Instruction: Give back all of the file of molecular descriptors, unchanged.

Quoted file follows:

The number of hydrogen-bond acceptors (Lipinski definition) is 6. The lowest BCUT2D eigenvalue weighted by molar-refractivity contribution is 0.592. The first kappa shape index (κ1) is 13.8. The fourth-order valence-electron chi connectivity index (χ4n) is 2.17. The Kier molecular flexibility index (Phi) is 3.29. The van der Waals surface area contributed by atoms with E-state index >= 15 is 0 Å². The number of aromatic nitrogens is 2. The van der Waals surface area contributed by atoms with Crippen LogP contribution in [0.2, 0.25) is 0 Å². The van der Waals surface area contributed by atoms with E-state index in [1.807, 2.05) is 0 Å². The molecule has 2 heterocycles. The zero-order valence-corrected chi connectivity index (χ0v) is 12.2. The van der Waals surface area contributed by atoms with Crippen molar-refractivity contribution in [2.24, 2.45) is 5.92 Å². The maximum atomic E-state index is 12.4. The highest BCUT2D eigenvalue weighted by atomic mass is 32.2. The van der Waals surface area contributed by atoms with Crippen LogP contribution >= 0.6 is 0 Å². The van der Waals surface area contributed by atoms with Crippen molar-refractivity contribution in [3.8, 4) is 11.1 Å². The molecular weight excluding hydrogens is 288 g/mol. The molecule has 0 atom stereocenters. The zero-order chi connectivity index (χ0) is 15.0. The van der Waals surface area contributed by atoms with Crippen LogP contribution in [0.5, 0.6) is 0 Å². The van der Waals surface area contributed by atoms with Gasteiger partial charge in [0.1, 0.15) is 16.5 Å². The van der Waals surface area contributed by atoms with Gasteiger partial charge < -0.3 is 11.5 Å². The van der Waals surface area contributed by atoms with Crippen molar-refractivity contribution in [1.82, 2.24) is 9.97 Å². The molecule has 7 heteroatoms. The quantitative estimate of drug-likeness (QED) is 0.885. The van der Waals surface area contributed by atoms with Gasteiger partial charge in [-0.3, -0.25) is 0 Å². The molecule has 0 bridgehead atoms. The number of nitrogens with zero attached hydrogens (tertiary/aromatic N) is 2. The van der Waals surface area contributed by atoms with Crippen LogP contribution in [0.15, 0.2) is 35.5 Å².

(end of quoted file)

The number of hydrogen-bond acceptors (Lipinski definition) is 6. The lowest BCUT2D eigenvalue weighted by molar-refractivity contribution is 0.592. The first kappa shape index (κ1) is 13.8. The fourth-order valence-electron chi connectivity index (χ4n) is 2.17. The Kier molecular flexibility index (Phi) is 3.29. The van der Waals surface area contributed by atoms with E-state index >= 15 is 0 Å². The number of aromatic nitrogens is 2. The van der Waals surface area contributed by atoms with Crippen LogP contribution in [0.2, 0.25) is 0 Å². The van der Waals surface area contributed by atoms with E-state index in [1.807, 2.05) is 0 Å². The molecule has 2 heterocycles. The zero-order valence-corrected chi connectivity index (χ0v) is 12.2. The van der Waals surface area contributed by atoms with Crippen molar-refractivity contribution in [2.24, 2.45) is 5.92 Å². The maximum atomic E-state index is 12.4. The highest BCUT2D eigenvalue weighted by atomic mass is 32.2. The van der Waals surface area contributed by atoms with Crippen LogP contribution >= 0.6 is 0 Å². The van der Waals surface area contributed by atoms with Crippen molar-refractivity contribution in [3.8, 4) is 11.1 Å². The molecular weight excluding hydrogens is 288 g/mol. The molecule has 0 atom stereocenters. The zero-order chi connectivity index (χ0) is 15.0. The van der Waals surface area contributed by atoms with Crippen LogP contribution in [0.5, 0.6) is 0 Å². The van der Waals surface area contributed by atoms with Gasteiger partial charge in [0.1, 0.15) is 16.5 Å². The van der Waals surface area contributed by atoms with Gasteiger partial charge < -0.3 is 11.5 Å². The van der Waals surface area contributed by atoms with Crippen molar-refractivity contribution in [1.82, 2.24) is 9.97 Å². The molecule has 7 heteroatoms. The quantitative estimate of drug-likeness (QED) is 0.885. The van der Waals surface area contributed by atoms with Gasteiger partial charge in [-0.3, -0.25) is 0 Å². The molecule has 0 bridgehead atoms. The number of nitrogens with zero attached hydrogens (tertiary/aromatic N) is 2. The van der Waals surface area contributed by atoms with Crippen LogP contribution in [0.15, 0.2) is 35.5 Å².